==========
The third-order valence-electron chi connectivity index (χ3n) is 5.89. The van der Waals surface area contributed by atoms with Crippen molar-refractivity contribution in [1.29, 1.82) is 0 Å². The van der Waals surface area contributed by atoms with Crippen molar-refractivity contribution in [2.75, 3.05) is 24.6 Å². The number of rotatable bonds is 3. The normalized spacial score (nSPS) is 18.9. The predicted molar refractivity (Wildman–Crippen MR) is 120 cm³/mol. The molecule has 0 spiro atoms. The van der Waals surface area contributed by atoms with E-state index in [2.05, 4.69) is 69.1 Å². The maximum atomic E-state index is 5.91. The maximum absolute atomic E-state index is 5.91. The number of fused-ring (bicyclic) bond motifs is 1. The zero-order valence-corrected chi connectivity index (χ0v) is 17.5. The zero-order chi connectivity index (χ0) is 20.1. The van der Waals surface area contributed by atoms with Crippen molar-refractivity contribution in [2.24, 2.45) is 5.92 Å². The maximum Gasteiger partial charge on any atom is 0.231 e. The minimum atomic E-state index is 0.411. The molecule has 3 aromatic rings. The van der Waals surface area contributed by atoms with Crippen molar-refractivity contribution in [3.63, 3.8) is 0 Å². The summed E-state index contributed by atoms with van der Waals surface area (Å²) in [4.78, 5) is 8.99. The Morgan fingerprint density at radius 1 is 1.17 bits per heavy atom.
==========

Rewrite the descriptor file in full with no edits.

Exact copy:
The third-order valence-electron chi connectivity index (χ3n) is 5.89. The van der Waals surface area contributed by atoms with Crippen molar-refractivity contribution in [1.29, 1.82) is 0 Å². The van der Waals surface area contributed by atoms with Crippen molar-refractivity contribution in [2.75, 3.05) is 24.6 Å². The number of rotatable bonds is 3. The normalized spacial score (nSPS) is 18.9. The predicted molar refractivity (Wildman–Crippen MR) is 120 cm³/mol. The molecule has 0 spiro atoms. The van der Waals surface area contributed by atoms with E-state index in [2.05, 4.69) is 69.1 Å². The maximum atomic E-state index is 5.91. The maximum absolute atomic E-state index is 5.91. The number of fused-ring (bicyclic) bond motifs is 1. The zero-order valence-corrected chi connectivity index (χ0v) is 17.5. The zero-order chi connectivity index (χ0) is 20.1. The van der Waals surface area contributed by atoms with Crippen molar-refractivity contribution in [2.24, 2.45) is 5.92 Å². The maximum Gasteiger partial charge on any atom is 0.231 e. The minimum atomic E-state index is 0.411. The molecule has 3 aromatic rings. The van der Waals surface area contributed by atoms with Crippen molar-refractivity contribution in [3.63, 3.8) is 0 Å². The summed E-state index contributed by atoms with van der Waals surface area (Å²) in [4.78, 5) is 8.99. The Morgan fingerprint density at radius 1 is 1.17 bits per heavy atom.